Ricardo Enrique Vergara, Appellant v. The State of Texas, State

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Court of Appeals of Texas, Fort Worth.

Ricardo Enrique Vergara, Appellant v. The State of Texas, State

NO. 02–15–00122–CR, NO. 02–15–00123–CR

Decided: December 23, 2015

PANEL:  WALKER, MEIER, and GABRIEL, JJ.

MEMORANDUM OPINION 1

Appellant Ricardo Enrique Vergara appeals his convictions for assault and the resulting sentences.  We affirm.

Appellant was indicted for three counts of assault on a person with whom he had a dating relationship in cause number 1403601R.  Each count included a prior conviction for family violence.  He was also indicted for one count of aggravated assault with a deadly weapon on a person with whom he had a dating relationship and one count of aggravated assault with a deadly weapon incause number 1403603R.  In consideration for the State waiving two of the assault counts in cause number 1403601R and the aggravated assault with a deadly weapon count in cause number 1403603R and dismissing the deadly weapon element in the assault-family violence count in cause number 1403603R, Appellant pleaded guilty to aggravated assault causing serious bodily injuryfamily member in cause number 1403603R and assault-family member by impeding breath/circulation with previous conviction in cause number 1403601R, both second-degree felonies.  See Tex. Penal Code Ann. §§ 22.01(b–1)(3), (West Supp.2015) .02(a)(1) (West 2011).  Appellant elected to have a jury assess punishment.

A jury assessed punishment at seventeen years' confinement in cause number 1403601R and fifteen years' confinement in cause number 1403603R.  The trial judge sentenced Appellant accordingly with the sentences to run concurrently.  Appellant then filed this appeal.

Appellant's court-appointed appellate counsel has filed a motion to withdraw as counsel, accompanied by a brief in support of that motion.  In the brief, counsel states that in his professional opinion, this appeal is frivolous and without merit.  Counsel's brief and motion meet the requirements of Anders v. California, 386 U.S. 738, 87 S.Ct. 1396 (1967), by presenting a professional evaluation of the record demonstrating why there are no arguable grounds for relief.  Neither Appellant nor the State have responded to counsel's brief or motion.

Once an appellant's court-appointed attorney files a motion to withdraw on the grounds that an appeal is frivolous and fulfills the requirements of Anders, we have a supervisory obligation to undertake an independent examination of the record.  See Stafford v. State, 813 S.W.2d 503, 511 (Tex.Crim.App.1991);  Mays v. State, 904 S.W.2d 920, 922–23 (Tex.App.—Fort Worth 1995, no pet.).  In this evaluation, we consider the record and any arguments raised in the Anders brief.  See United States v. Wagner, 158 F.3d 901, 902 (5th Cir.1998);  In re Schulman, 252 S.W.3d 403, 409 (Tex.Crim.App.2008).  Because Appellant entered open guilty pleas, our independent review of the record for potential error is limited to jurisdictional defects, the voluntariness of his pleas, any error that is not independent of the trial court's judgments and one in which the judgments would not be supported absent the error, and error occurring after Appellant pleaded guilty.  See Monreal v. State, 99 S.W.3d 615, 620 (Tex.Crim.App.2003);  Faisst v. State, 98 S.W.3d 226, 226 (Tex.Crim.App.2003);  Anderson v. State, 985 S.W.2d 195, 196–97 (Tex.App.—Fort Worth 1998, pet. ref'd) (op. on reh'g).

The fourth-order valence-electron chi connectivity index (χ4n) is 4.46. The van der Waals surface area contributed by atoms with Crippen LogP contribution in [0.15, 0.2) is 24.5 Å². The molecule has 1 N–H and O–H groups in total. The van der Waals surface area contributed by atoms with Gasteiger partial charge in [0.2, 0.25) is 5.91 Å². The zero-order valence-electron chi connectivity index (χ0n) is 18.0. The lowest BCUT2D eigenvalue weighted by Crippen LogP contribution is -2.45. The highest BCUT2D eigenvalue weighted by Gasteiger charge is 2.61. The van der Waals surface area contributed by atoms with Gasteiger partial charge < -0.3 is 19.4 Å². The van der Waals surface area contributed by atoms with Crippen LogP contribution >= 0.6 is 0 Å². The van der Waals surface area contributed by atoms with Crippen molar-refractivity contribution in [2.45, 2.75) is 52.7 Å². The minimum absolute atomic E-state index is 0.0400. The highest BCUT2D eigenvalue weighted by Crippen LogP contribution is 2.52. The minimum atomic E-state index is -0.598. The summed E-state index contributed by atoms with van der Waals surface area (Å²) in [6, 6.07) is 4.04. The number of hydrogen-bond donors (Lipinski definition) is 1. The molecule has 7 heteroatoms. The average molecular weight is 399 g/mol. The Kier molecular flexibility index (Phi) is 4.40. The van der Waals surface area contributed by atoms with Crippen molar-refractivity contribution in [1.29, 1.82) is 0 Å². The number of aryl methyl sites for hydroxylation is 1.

We have carefully reviewed the record and counsel's brief.  The record clearly shows that Appellant pleaded guilty to the indictments freely and voluntarily and was given the appropriate guilty-plea admonishments.  See Tex.Code Crim. Proc. Ann. art. 26.13.  Appellant personally signed the plea-offer acknowledgement, indicating that he was informed of the State's plea-bargain offer.  The record does not support an assertion that the decision to refuse this offer, which was less than the sentences assessed by the jury, was not strategic or that Appellant was unaware of the terms of the offer.  See Ex parte Moody, 991 S.W.2d 856, 857–58 (Tex.Crim.App.1999);  Martinez v. State, 981 S.W.2d 195, 197 (Tex.Crim.App.1998);  Thomas v. State, 2 S.W.3d 640, 642 (Tex.App.—Dallas 1999, no pet.).  As part of his guilty pleas, Appellant separately signed judicial confessions admitting to all elements of the charged offenses, which sufficiently supported the jury's subsequent findings.  See Ross v. State, 931 S.W.2d 633, 635 (Tex.App.—Dallas 1996, no pet.).  Appellant's sentences were within the statutory limits for the charged offenses.  See Tex. Penal Code Ann. § 12.33(a) (West 2011).  Having found nothing in the record that might arguably support the appeal, we agree with appellate counsel that this appeal is frivolous.  See See Bledsoe v. State, 178 S.W.3d 824, 827–28 (Tex.Crim.App.2005);  see also Meza v. State, 206 S.W.3d 684, 685 n.6 (Tex.Crim.App.2006).  Accordingly, we GRANT counsel's motion to withdraw and affirm the trial court's judgments.  See Penson v. Ohio, 488 U.S. 75, 82–83, 109 S.Ct. 346, 351 (1988).

FOOTNOTES

1.   See Tex.R.App. P. 47.4.

LEE GABRIEL, JUSTICE

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